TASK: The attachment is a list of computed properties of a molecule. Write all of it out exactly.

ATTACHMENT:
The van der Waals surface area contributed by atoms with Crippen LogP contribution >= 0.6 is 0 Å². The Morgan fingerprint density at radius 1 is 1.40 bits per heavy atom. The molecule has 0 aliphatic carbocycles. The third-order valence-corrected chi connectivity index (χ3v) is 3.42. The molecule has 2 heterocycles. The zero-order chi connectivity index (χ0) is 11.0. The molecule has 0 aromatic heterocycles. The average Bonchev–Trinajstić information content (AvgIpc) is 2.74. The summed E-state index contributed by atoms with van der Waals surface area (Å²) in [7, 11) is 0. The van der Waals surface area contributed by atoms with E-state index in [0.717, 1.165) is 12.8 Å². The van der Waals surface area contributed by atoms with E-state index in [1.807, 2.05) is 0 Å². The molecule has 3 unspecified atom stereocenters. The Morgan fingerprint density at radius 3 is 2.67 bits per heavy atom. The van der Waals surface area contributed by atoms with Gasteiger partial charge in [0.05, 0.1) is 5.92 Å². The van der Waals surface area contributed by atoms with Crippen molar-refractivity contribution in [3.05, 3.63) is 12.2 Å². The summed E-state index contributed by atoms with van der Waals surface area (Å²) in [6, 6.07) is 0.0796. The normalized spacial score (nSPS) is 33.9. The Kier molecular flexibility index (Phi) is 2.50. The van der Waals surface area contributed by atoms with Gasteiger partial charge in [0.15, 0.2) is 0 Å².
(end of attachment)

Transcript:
The van der Waals surface area contributed by atoms with Crippen LogP contribution >= 0.6 is 0 Å². The Morgan fingerprint density at radius 1 is 1.40 bits per heavy atom. The molecule has 0 aliphatic carbocycles. The third-order valence-corrected chi connectivity index (χ3v) is 3.42. The molecule has 2 heterocycles. The zero-order chi connectivity index (χ0) is 11.0. The molecule has 0 aromatic heterocycles. The average Bonchev–Trinajstić information content (AvgIpc) is 2.74. The summed E-state index contributed by atoms with van der Waals surface area (Å²) in [7, 11) is 0. The van der Waals surface area contributed by atoms with E-state index in [0.717, 1.165) is 12.8 Å². The van der Waals surface area contributed by atoms with E-state index in [1.807, 2.05) is 0 Å². The molecule has 3 unspecified atom stereocenters. The Morgan fingerprint density at radius 3 is 2.67 bits per heavy atom. The van der Waals surface area contributed by atoms with Gasteiger partial charge in [0.05, 0.1) is 5.92 Å². The van der Waals surface area contributed by atoms with Crippen molar-refractivity contribution in [3.05, 3.63) is 12.2 Å². The summed E-state index contributed by atoms with van der Waals surface area (Å²) in [6, 6.07) is 0.0796. The normalized spacial score (nSPS) is 33.9. The Kier molecular flexibility index (Phi) is 2.50. The van der Waals surface area contributed by atoms with Gasteiger partial charge in [0.15, 0.2) is 0 Å².